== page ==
Alexandria Ocasio-Cortez said her stratospheric rise in politics means people are piling expectations on somebody who's 'not me': 'It's like this avatar'
- Rep. Alexandria Ocasio-Cortez spoke about her sudden change from political unknown to a national phenomenon - which she said comes with huge expectation.
- Speaking on a podcast by The Intercept, she said some fans pin their hopes on an "avatar" of her: "But I still feel a responsibility to do the best that I can."
- She said her groundbreaking primary victory meant her life went under a "completely alien change."
- "It was just a completely alien change. I was extremely stressed out because it felt like everything I said had so much more weight overnight," she said.
Rep. Alexandria Ocasio-Cortez said that her stratospheric rise in politics means people have been piling expectations on an "avatar" of her.
Speaking on The Intercept's podcast, Ocasio-Cortez said that she went from being an unknown to being a recognizable political figure overnight when she won her Democratic primary in New York in July, and she had to remind herself that people were projecting their hopes on to a version of her."Even though I didn't feel like a different person I felt this immense responsibility of all of these people's hopes and dreams for our future," she said.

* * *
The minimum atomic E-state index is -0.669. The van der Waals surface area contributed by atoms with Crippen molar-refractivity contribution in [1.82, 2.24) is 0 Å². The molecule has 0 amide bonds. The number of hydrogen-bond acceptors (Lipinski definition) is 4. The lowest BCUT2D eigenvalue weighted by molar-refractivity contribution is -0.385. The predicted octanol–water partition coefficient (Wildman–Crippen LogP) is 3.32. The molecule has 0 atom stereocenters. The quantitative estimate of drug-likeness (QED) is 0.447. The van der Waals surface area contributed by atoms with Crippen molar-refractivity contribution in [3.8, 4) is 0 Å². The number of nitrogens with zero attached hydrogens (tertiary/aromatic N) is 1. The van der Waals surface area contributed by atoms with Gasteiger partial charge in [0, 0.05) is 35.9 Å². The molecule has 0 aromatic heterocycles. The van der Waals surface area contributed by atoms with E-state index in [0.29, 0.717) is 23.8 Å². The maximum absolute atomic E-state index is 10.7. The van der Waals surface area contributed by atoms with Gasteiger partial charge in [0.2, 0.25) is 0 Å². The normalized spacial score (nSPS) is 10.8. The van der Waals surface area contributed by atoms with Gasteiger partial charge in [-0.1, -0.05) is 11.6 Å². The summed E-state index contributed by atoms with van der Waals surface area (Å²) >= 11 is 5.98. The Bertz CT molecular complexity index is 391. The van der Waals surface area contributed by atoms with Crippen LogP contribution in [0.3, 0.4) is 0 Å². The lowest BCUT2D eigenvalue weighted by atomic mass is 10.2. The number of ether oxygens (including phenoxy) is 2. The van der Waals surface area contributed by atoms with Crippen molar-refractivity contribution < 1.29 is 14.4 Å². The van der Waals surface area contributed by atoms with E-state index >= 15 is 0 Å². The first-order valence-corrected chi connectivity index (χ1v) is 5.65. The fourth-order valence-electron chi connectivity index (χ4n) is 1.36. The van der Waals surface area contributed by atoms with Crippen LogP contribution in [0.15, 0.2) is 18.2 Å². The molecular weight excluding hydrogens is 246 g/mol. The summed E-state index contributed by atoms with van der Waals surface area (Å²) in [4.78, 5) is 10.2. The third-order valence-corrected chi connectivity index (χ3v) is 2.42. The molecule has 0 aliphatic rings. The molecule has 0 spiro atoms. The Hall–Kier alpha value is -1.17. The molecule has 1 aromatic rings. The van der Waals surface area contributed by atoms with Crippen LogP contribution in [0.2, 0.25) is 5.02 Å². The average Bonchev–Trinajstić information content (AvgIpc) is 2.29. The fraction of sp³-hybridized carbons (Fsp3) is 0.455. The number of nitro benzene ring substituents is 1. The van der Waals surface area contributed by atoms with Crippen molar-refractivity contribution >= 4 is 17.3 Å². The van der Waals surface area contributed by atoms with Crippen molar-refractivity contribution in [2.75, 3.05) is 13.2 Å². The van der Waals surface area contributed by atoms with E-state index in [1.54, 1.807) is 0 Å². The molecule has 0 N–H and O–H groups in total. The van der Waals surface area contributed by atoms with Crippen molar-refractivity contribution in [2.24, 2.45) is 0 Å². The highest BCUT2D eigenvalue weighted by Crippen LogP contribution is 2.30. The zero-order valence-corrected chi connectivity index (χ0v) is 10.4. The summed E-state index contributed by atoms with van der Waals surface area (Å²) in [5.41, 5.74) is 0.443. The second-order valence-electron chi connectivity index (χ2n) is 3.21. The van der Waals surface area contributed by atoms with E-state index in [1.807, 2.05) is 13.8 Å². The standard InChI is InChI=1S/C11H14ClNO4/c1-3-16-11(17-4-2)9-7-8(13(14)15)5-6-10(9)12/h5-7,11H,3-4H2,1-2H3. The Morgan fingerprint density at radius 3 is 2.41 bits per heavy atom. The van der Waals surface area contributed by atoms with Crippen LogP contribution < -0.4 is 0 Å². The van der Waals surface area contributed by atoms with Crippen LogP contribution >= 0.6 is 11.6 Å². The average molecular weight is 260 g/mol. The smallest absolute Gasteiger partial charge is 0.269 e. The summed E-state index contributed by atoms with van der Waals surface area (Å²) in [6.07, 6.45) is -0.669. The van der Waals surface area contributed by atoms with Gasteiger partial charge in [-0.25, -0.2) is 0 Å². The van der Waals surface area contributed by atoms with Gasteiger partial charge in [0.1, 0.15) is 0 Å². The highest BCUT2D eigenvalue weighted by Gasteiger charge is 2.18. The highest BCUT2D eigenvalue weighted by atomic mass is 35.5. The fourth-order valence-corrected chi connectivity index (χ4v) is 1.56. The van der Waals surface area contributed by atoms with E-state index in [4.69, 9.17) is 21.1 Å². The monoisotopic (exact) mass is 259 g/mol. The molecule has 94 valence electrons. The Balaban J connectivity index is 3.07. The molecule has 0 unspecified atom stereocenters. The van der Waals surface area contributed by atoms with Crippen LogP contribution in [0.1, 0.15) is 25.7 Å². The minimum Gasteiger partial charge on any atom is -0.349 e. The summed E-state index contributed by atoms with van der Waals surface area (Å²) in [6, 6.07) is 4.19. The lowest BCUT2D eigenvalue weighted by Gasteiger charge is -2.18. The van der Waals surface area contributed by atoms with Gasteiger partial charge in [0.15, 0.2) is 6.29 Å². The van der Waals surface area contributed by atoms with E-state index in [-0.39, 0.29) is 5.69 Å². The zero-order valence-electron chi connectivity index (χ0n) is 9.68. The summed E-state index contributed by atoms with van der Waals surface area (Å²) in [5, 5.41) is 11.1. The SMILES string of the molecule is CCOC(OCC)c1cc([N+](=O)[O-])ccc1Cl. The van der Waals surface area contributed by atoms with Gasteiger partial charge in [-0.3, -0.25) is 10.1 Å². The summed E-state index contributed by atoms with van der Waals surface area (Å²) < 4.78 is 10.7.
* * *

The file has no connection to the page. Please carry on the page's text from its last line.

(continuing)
"It is something that I grapple with a lot because I know it's not me. It's like this avatar of me.
"But I still feel a responsibility to do the best that I can."
Ocasio-Cortez said that the time after her groundbreaking primary win, where she beat a high-profile, 10-term incumbent, was the "most stressful time" of her political career so far.
"Like literally overnight I went from no one caring who I was unless I was swiping my MetroCard too slow, to everyone being like 'who is she, what is this?' - all these cameras all over the place.
"It was just a completely alien change. I was extremely stressed out because it felt like everything I said had so much more weight overnight."
She said that she noticed local people, her future constituents in New York's 14th Congressional District, started to treat her differently.
"A couple of days after the primary I was in my neighborhood and I turned around this corner to get on the street and this woman saw me and just started crying, she just broke down crying."
But, despite this reaction, Ocasio-Cortez said she was not confident that she would win her House seat in November, even though she had won the primary in a seat that had not elected a Republican in years.
"Everyone in the world thought that my general election was a sure thing except me. I did not think that my win in the general was a sure thing. Everyone around me was like 'you're crazy, you're gonna be a landslide,' and I was like 'no it's not.'"She said she was "getting a lot of evidence on the ground that supported my feelings."
Nonetheless, come November she won more than 70% of the vote, becoming the youngest-ever woman elected to Congress.